Wednesday, February 12, 2020

Child Ward of the State By Eileen Cleary

Child Ward of the State
By Eileen Cleary
Main Street Rag Publishing
Charlotte, NC
ISBN: 978-1-59948-746-5
56 Pages

Review by Dennis Daly

Poignant to the point of defining poignancy, Eileen Cleary’s first book of poems, Child Ward of the Commonwealth, shakes the soul with her truth-telling narratives of childhood trauma and dysfunction. Cleary somehow melds a mature poetic sensibility with a child’s wide-eyed ability to see the world’s wreckage with wonder and awe. Her persona relates adventures of fairy-tale-like brutality, not unlike fables from the Brothers Grimm. However, Cleary’s anecdotes are not mythologized; they are direct and very personal.

One of the collection’s most compelling poems entitled On What to Forget stakes out the mnemonic territory utilized by Cleary and delivers illuminating slivers of juvenile reasoning and adult pathos to boot. The piece begins with a four-year old cowering under a table as the skin of her sister’s arm, aflame from a kitchen fire, literally melts. Through negative constructions the narrator tries, through time, to assuage the little girl’s guilt and place it where it belongs. The poet says,

Not your mother.
    She wasn’t cooking,

didn’t leave that pan to boil,
     didn’t leave her children

under the porch,
    hide-and-go seeking

through its lattice.
    Ready or not here I come!

into the kitchen,
    She wasn’t even there.

Grow older, grow smaller
    because you did nothing, you

did nothing but hide

Left to their own devices, human youngsters turn feral like other mammalian offspring in synonymous circumstances. In her poem When the Social Worker Took Me, Cleary’s persona explains with perfect juxtapositions and impressive, if hair-raising, choice of specifics. Consider these lines,

…I watch
over myself—teach myself
to speak. I say lipshick or pisgetti,
poke holes in my tights, pull snarls
from my hair, toss and catch
a puppy on the stairs—I hide
in an attic, clamor through the halls,
map my slap-dash kingdom
in crayon on the walls. The neighbors
dial phones, shut behind their doors.

Childcare in the best of circumstances can on a bad day lead to neglect or dubious disciplinary behaviors.  Without the presence of permanent kinship, the possibilities of cruelty multiply exponentially. In her piece Toaster the poet describes in straightforward language one such unseemly incident, an assault on her little brother,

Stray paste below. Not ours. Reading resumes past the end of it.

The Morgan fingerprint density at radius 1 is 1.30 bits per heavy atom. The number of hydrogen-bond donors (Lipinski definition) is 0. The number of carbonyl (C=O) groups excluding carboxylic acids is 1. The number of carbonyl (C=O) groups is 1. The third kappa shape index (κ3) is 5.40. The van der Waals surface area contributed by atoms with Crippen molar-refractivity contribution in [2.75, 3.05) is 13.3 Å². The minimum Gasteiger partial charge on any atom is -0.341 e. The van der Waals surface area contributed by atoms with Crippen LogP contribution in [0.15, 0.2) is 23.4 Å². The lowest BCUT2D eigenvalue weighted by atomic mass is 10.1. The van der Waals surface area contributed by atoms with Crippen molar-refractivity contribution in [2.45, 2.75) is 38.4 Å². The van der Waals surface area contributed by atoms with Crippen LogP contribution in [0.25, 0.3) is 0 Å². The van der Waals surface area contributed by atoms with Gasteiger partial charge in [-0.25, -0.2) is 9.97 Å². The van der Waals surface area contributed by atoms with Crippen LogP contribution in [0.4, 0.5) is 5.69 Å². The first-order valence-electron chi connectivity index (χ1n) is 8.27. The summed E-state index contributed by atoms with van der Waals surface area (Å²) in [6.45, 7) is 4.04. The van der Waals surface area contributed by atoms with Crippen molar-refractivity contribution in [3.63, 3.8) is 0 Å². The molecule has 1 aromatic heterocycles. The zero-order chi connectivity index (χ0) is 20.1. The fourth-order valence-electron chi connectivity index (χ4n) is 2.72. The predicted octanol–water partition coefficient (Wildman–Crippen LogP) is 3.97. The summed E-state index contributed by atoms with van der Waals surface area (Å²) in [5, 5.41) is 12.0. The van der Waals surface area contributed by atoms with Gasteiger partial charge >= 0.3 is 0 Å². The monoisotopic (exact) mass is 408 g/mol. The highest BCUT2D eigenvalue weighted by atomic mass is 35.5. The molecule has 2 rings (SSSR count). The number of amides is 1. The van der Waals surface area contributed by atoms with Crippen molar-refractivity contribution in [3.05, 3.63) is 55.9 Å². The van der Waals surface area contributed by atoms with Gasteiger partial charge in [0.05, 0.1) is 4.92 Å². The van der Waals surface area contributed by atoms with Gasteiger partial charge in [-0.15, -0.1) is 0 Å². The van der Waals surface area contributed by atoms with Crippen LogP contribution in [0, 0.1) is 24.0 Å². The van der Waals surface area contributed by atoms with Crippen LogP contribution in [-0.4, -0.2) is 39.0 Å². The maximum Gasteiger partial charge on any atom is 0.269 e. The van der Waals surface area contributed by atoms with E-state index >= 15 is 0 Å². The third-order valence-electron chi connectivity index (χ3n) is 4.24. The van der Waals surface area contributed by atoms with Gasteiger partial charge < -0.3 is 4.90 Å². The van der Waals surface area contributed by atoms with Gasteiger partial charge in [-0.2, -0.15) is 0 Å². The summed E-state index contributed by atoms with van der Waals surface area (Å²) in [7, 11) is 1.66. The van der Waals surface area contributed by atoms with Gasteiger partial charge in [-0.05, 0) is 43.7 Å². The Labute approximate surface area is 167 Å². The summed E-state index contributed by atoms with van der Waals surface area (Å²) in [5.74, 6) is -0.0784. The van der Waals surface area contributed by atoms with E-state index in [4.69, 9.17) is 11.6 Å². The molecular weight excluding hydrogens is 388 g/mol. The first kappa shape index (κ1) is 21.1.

The baby sitter shouts.

John, when will you get serious?

She jams Johnny’s hand
into the toaster while I freeze,

bury my own unbuttered fingers
into the pockets of my jumper.

He screeches like a barn owl,
hissing, and flapping his arms

against the brute walls
of the too-small room.

Children on the outside of family life hunger for inclusion. They dream dreams of especial treatment, stability, and comforting acceptance. A full belly and an unchangeable name are part of the deal. Denial of these perks breed resentment and pugnaciousness. Cleary’s poem Foster Care Definition ends via a fantasy culminating in a very real demand,

I learn the zebra knows its herd
because patterns dazzle
their family names across the green.
I want my name to dazzle too.

I begin to wish myself an elephant.
At St. Boniface’s, St. Mary’s, St. Joseph’s,
St. Francis’, back to my third grade
report on pachyderms, how I pray:
make me an elephant, God.

Let my skin wrinkle over my hide,
Not for the size, Not for the skin.
I want to be family. Let me in.

Throughout the bulk of these poems the narrator’s mother takes center stage, even when she is not there. Sometimes it’s not pretty. Family bonds, even in dire circumstances, resist tampering. Children love unconditionally. The poet’s piece How the Goldfish deals with strategies of remembrance and forgetting. Here is the heart of the poem,

My foster mother tells me forget,
but not to forget my birth mom
passed out across the front threshold,
how we kids only use the back.

So I forget:
How-dee-dow-dee-diddle o  
Through our days and how she
Hums herself into a blanket.

How after again the ambulance
takes her, we play Wizard of Oz,
follow bricks through Flaxen
Park to a blackbird tower.

How when she’s back home
we think we wished her there.
How even on bad days,
her scoring paragoric—

Acceptance and reconciliation with old ghosts can be part of a healing process after years of hard knocks and open wounds. Cleary’s poem I’m Thinking of Re-entering My Body delineates such a curative progression. A damaged soul needs to be well grounded in flesh and blood. The poet’s persona seeks out her earthly shell in these lines,

We’ll have this reunion before it
thinks I’ve died and follows.
While it’s open to my custody,
keeping its musts of eat and drink.
When I re-enter, I like to think
we’ll scribble its history,
its journey erasable
without the ink of me.        

Confessional poetry such as Cleary’s that dwells on brittle emotion and memory is difficult enough to write. But, when told through the eyes of a child or a maturing adult, that same poetry becomes both magical and medicinal.  An amazing debut of an astonishing poet.

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